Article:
A lot or a little?
The parents' guide to what's in this app.
What parents need to know
What's it about?
SCHOLLY: SCHOLARSHIP SEARCH has two sections: Scholarships and Essays. In the Scholarships section, students start their search by selecting their own characteristics (such as home state, GPA, and intended college major). The app then generates a list of scholarships that users can sort, explore, and save for later use. Users can choose to export their saved scholarships as a CSV (comma-separated values). The scholarship list draws from a wide range of state and national scholarships that are available both to incoming and current college students, and the developers update the scholarship list monthly. The Essays section includes five essay prompts and sample essays that touch on themes of community service, goals, knowledge, leadership, and strongest subject.
Is it any good?
It’s terrific to have an extensive, organized, and actively updated list of scholarships that's this accessible and personalized, but there are limitations. In terms of strengths, some excellent insights are built into the app's interface; for example, when kids select the types of scholarships they plan to target, a pop-up states that everyone who applies for need-based financial aid also should apply for merit-based aid. This is a key point that isn't obvious to most students, and it's something some kids might otherwise never hear. On the downside, some popular majors aren't included, such as English and sociology. Also, another sharing or export feature -- beyond a spreadsheet -- would expand a kid's options, especially if it includes deadlines. In terms of the essays, some aren't very well written and some have a religious slant (the words "crusade of Christian service" are used), which diminishes their usefulness for a wide audience. General essay-writing pointers might be more helpful than sample essays.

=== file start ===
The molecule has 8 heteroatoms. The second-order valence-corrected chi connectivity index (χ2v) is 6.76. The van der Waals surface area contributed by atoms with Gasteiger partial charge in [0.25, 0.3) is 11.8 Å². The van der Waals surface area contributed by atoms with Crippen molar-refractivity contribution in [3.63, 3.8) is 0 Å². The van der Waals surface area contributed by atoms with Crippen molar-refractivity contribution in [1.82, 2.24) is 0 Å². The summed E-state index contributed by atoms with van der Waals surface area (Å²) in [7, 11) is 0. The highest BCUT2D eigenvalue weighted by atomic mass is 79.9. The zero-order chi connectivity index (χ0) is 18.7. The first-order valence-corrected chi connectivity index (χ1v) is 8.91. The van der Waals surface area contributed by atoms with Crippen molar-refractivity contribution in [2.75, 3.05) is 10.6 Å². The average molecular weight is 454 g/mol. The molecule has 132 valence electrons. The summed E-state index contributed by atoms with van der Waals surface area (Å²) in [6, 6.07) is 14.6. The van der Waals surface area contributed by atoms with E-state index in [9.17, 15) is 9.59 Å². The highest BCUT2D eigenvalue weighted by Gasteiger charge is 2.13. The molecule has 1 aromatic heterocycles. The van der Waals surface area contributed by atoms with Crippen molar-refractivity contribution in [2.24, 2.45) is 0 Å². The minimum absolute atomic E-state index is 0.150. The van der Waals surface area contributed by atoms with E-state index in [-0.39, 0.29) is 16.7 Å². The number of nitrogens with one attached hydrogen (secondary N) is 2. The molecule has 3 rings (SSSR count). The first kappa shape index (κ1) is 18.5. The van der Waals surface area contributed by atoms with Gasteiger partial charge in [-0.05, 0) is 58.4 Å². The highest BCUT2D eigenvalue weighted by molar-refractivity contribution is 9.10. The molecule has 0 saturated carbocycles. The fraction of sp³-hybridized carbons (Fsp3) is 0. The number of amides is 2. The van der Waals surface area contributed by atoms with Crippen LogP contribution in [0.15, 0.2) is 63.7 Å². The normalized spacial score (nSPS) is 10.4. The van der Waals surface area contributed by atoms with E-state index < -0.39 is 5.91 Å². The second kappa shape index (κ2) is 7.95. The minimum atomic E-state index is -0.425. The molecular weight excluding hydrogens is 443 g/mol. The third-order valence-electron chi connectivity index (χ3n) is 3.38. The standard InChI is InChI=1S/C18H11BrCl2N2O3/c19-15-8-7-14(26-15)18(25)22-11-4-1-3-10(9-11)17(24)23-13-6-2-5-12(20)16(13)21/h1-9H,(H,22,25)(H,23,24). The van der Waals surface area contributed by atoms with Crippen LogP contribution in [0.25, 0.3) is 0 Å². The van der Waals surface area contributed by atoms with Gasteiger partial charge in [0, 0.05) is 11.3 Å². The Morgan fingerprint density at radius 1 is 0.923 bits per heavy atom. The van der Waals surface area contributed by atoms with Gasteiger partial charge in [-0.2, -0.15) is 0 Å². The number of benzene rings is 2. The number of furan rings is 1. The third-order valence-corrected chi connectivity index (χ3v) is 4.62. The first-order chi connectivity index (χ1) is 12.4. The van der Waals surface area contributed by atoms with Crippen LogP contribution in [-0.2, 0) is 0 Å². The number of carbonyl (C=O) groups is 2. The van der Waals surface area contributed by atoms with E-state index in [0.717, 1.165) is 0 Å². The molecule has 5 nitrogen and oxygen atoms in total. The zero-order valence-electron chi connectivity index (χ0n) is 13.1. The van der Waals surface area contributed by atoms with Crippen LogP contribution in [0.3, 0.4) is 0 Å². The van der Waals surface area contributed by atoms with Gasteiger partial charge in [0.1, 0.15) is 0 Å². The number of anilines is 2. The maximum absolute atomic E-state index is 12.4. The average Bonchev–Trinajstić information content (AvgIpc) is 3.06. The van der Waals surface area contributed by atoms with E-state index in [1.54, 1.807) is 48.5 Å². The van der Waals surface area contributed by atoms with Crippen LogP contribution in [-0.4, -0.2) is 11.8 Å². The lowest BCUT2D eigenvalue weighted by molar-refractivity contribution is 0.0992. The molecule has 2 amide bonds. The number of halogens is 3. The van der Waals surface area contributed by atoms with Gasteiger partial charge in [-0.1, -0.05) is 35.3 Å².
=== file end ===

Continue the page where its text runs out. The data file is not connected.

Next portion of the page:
Talk to your kids about ...
Families can talk about how your family will pay for college. Make sure to have this conversation early in your search process: Talking about your family's finances can be uncomfortable, but you'll be better equipped to do so before you've received acceptance letters and financial aid packages that change the conversation.
Talk about the sample essays included here. Some are good, and some are not especially well written. Talk about what makes a good college essay and what your kid might choose to write about.
Discuss ways that you and your kid can stay organized during the college-application process. How can you capture all the tasks that need to be completed? Come up with a system, either digitally or on paper, and stick to it.
- Devices: iPhone, iPod Touch, iPad, Android
- Subjects: Language & Reading: writing, writing clearly
- Skills: Self-Direction: academic development, achieving goals, goal-setting, personal growth
- Pricing structure: Paid, Free (Paid accounts are $2.99)
- Release date: October 12, 2016
- Category: Education
- Size: 37.20 MB
- Publisher: Scholly LLC
- Version: 1.6.4
- Minimum software requirements: iOS 8.0 or later; Android 4.0.3 and up
For kids who love preparing for college
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